What’s the difference between a ratings agency and an investment banker? Job security. Banks come and go (Ciao, Lehman!) but ratings agencies are forever — no matter how shoddy their work.
This brings me to Cong. Paul Kanjorski (D-PA) and his hearings on ratings agency reform, held yesterday. The event promised to be a real fire and brimstone moment. Barney Frank had threatened the agencies with death by insignificance for mindlessly slapped triple-A ratings on subprime dreck — much to the detriment of the US and global economy. Kanjorski’s proposed legislation? The agency worker bees will need to fill out a lot more paperwork. LOTS more paperwork. The SEC, which has been working on more stringent rules for the so-called NRSROs since 2007, has made them promise to be more careful in the future. Really. No more rate shopping; better supervision. And lots more paperwork. The WSJ laments in the wake of the Kanjorski hearing:
… despite the path of financial destruction paved by the Big Three raters, Washington still won’t yank their privileged status as Nationally Recognized Statistical Ratings Organizations (NRSROs). Based on the draft reform written by Mr. Frank’s colleague, Paul Kanjorski (D., Pa.), the raters can expect more compliance and legal costs, but no threat to their official role as America’s judges of credit risk.
Further, the payout model remodels untouched: the credit agencies will continue to bet paid by issuers. Somehow, the agencies are not supposed to be influenced by this relationship. It’s really confidence inducing.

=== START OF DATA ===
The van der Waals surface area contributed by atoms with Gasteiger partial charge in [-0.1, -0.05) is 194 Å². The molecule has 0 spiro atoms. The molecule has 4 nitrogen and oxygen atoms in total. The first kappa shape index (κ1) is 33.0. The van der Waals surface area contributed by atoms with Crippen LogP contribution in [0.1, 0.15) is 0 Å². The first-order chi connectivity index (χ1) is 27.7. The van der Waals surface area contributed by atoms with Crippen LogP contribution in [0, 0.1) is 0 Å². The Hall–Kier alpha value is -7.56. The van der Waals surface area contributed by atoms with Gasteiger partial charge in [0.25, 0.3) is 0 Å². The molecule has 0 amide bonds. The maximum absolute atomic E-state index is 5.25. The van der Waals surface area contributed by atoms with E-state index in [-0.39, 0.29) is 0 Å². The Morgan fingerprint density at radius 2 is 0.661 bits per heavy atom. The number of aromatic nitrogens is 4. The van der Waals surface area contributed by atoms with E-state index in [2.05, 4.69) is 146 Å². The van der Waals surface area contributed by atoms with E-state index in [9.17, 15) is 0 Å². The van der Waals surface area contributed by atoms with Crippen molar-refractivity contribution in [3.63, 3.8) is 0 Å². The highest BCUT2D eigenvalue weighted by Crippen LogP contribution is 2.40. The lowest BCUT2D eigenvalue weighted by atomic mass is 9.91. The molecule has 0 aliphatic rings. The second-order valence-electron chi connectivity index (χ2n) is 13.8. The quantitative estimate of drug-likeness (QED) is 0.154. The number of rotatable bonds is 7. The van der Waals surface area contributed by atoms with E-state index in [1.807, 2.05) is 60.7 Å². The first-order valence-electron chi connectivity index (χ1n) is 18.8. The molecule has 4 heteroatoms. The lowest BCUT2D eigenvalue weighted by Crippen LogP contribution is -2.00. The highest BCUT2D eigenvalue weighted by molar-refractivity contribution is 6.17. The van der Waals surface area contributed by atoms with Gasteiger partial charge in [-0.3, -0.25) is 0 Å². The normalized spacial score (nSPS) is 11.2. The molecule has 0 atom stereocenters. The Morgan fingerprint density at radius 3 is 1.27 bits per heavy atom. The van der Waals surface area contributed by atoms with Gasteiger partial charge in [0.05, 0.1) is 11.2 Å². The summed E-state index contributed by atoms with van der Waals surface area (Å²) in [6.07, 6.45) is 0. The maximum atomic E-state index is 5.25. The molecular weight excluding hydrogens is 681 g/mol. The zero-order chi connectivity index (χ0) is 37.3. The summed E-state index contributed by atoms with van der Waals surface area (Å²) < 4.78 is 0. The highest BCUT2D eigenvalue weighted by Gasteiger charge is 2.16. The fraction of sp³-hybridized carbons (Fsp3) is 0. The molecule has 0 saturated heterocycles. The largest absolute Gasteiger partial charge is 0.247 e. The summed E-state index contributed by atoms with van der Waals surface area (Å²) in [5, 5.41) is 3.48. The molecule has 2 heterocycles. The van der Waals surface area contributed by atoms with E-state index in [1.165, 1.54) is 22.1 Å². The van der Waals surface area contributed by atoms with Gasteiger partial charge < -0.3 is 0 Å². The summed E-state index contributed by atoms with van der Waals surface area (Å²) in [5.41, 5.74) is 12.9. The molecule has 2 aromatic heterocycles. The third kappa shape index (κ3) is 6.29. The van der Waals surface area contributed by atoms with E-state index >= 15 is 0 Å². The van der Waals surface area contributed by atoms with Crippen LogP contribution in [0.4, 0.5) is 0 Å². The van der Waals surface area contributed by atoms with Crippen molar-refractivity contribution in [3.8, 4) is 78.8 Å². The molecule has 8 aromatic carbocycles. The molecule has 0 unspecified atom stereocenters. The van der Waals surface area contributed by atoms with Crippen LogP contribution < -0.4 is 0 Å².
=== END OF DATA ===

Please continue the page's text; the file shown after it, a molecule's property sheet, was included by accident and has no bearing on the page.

The draft law does propose that the NRSROs assume liability for their incompetence. But that’s not all. It also suggests that ratings agencies be held liable for the negligence and incompetence of their peers. Say, what? The NRSROs should lose their liability shield. But should Sears be held responsible if GE makes ovens that blow up on ignition? Should all roofers in your town get sued if one mistakenly removes the roof on your house?
Meanwhile, the SEC’s Daniel M. Gallagher, Co-Acting Director, Division of Trading and Markets, reviewed proposed changes that would extirpate the rating agency roles in some investment and capital rules — important advances in some areas in terms of forcing investors to do their own due diligence rather than relying on the flawed rating agencies. But the SEC can’t bring itself to remove the credit rating agencies from regs for money market funds because the money managers object. So once more the SEC is seeking “additional comment” on a rule change that’s been kicking around for more than a year on this issue. You would think the managers would be fuming or at least complain that the rating agencies had double-crossed them. No, instead these quivering fiduciaries have actually said that they don’t want the fund boards to have the liability for investing without the credit rating agency imprimatur.
Breakingviews.com comments that the changes coming at the NRSROs from lawmakers and regulators may prove to be death by a thousand cuts: If Congress and the SEC forces too much paperwork on the beknighted ratings agencies they may decide it’s not worth working as NRSROs anymore — even if the same basic flawed pay structure remains in place. Further, the column suggests that if the regulators can get the agencies out of the woof and warp of our investment system, there would be another amazing benefit: “Perhaps best of all, removing all official recognition and regulation of ratings would free up time and money for regulators around the world, allowing them to focus on more important things.” Wouldn’t that be nice.